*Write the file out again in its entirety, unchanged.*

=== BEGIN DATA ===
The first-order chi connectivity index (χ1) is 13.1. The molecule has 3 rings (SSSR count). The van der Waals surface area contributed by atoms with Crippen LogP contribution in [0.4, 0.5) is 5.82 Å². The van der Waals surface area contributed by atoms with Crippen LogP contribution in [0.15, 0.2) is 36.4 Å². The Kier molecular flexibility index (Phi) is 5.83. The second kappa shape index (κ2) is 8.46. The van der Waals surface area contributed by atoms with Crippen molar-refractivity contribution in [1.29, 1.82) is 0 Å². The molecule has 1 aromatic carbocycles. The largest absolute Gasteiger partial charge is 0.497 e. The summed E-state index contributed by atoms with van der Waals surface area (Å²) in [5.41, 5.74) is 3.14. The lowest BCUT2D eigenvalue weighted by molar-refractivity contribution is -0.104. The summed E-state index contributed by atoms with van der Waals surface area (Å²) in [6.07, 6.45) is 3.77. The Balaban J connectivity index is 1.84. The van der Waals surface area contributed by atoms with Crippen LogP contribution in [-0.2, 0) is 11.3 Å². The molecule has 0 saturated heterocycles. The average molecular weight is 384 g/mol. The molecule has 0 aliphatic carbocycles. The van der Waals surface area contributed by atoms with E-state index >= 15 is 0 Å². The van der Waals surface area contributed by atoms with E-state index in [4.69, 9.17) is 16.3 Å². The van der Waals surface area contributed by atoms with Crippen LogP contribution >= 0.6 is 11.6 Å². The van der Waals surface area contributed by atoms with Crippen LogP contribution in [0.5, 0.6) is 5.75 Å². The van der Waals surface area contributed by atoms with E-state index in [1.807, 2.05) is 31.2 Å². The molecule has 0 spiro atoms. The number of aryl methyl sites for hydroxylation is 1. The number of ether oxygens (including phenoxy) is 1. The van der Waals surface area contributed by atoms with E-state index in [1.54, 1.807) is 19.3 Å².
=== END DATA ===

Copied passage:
The first-order chi connectivity index (χ1) is 13.1. The molecule has 3 rings (SSSR count). The van der Waals surface area contributed by atoms with Crippen LogP contribution in [0.4, 0.5) is 5.82 Å². The van der Waals surface area contributed by atoms with Crippen LogP contribution in [0.15, 0.2) is 36.4 Å². The Kier molecular flexibility index (Phi) is 5.83. The second kappa shape index (κ2) is 8.46. The van der Waals surface area contributed by atoms with Crippen molar-refractivity contribution in [1.29, 1.82) is 0 Å². The molecule has 1 aromatic carbocycles. The largest absolute Gasteiger partial charge is 0.497 e. The summed E-state index contributed by atoms with van der Waals surface area (Å²) in [5.41, 5.74) is 3.14. The lowest BCUT2D eigenvalue weighted by molar-refractivity contribution is -0.104. The summed E-state index contributed by atoms with van der Waals surface area (Å²) in [6.07, 6.45) is 3.77. The Balaban J connectivity index is 1.84. The van der Waals surface area contributed by atoms with Crippen LogP contribution in [-0.2, 0) is 11.3 Å². The molecule has 0 saturated heterocycles. The average molecular weight is 384 g/mol. The molecule has 0 aliphatic carbocycles. The van der Waals surface area contributed by atoms with E-state index >= 15 is 0 Å². The van der Waals surface area contributed by atoms with E-state index in [4.69, 9.17) is 16.3 Å². The van der Waals surface area contributed by atoms with Crippen LogP contribution >= 0.6 is 11.6 Å². The van der Waals surface area contributed by atoms with Crippen LogP contribution in [0.5, 0.6) is 5.75 Å². The van der Waals surface area contributed by atoms with E-state index in [1.807, 2.05) is 31.2 Å². The molecule has 0 spiro atoms. The number of aryl methyl sites for hydroxylation is 1. The number of ether oxygens (including phenoxy) is 1. The van der Waals surface area contributed by atoms with E-state index in [1.54, 1.807) is 19.3 Å².